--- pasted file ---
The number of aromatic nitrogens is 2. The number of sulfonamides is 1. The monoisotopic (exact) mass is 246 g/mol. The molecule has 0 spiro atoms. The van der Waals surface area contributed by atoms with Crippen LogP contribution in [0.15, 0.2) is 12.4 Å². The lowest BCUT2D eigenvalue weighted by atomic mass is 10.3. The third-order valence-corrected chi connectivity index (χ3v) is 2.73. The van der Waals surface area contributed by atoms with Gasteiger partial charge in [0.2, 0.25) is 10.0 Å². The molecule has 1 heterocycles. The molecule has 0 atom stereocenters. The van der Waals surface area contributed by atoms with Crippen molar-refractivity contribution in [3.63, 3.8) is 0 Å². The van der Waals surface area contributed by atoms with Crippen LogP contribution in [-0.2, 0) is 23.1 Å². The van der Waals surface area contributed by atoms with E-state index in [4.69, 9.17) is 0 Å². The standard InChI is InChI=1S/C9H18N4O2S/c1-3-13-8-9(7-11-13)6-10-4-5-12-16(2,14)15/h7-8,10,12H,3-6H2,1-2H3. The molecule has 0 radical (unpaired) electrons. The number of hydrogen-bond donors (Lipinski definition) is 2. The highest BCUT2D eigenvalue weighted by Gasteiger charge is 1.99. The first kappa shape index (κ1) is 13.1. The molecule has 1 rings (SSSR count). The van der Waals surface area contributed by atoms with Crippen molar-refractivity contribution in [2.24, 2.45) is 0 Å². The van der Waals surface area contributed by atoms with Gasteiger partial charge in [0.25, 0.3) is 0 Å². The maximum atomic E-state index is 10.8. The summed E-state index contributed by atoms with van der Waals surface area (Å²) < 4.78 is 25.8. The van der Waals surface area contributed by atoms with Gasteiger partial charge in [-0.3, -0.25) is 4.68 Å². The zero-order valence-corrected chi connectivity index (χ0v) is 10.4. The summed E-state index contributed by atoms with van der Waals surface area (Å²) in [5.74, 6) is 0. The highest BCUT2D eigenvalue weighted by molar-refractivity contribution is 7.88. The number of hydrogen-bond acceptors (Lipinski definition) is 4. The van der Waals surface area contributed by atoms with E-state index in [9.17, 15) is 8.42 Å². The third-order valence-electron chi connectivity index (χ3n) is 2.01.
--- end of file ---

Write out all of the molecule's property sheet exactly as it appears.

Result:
The number of aromatic nitrogens is 2. The number of sulfonamides is 1. The monoisotopic (exact) mass is 246 g/mol. The molecule has 0 spiro atoms. The van der Waals surface area contributed by atoms with Crippen LogP contribution in [0.15, 0.2) is 12.4 Å². The lowest BCUT2D eigenvalue weighted by atomic mass is 10.3. The third-order valence-corrected chi connectivity index (χ3v) is 2.73. The van der Waals surface area contributed by atoms with Gasteiger partial charge in [0.2, 0.25) is 10.0 Å². The molecule has 1 heterocycles. The molecule has 0 atom stereocenters. The van der Waals surface area contributed by atoms with Crippen molar-refractivity contribution in [3.63, 3.8) is 0 Å². The van der Waals surface area contributed by atoms with Crippen LogP contribution in [-0.2, 0) is 23.1 Å². The van der Waals surface area contributed by atoms with E-state index in [4.69, 9.17) is 0 Å². The standard InChI is InChI=1S/C9H18N4O2S/c1-3-13-8-9(7-11-13)6-10-4-5-12-16(2,14)15/h7-8,10,12H,3-6H2,1-2H3. The molecule has 0 radical (unpaired) electrons. The number of hydrogen-bond donors (Lipinski definition) is 2. The highest BCUT2D eigenvalue weighted by Gasteiger charge is 1.99. The first kappa shape index (κ1) is 13.1. The molecule has 1 rings (SSSR count). The van der Waals surface area contributed by atoms with Crippen molar-refractivity contribution in [2.24, 2.45) is 0 Å². The van der Waals surface area contributed by atoms with Gasteiger partial charge in [0.25, 0.3) is 0 Å². The maximum atomic E-state index is 10.8. The summed E-state index contributed by atoms with van der Waals surface area (Å²) < 4.78 is 25.8. The van der Waals surface area contributed by atoms with Gasteiger partial charge in [-0.3, -0.25) is 4.68 Å². The zero-order valence-corrected chi connectivity index (χ0v) is 10.4. The summed E-state index contributed by atoms with van der Waals surface area (Å²) in [5.74, 6) is 0. The highest BCUT2D eigenvalue weighted by molar-refractivity contribution is 7.88. The number of hydrogen-bond acceptors (Lipinski definition) is 4. The van der Waals surface area contributed by atoms with E-state index in [9.17, 15) is 8.42 Å². The third-order valence-electron chi connectivity index (χ3n) is 2.01.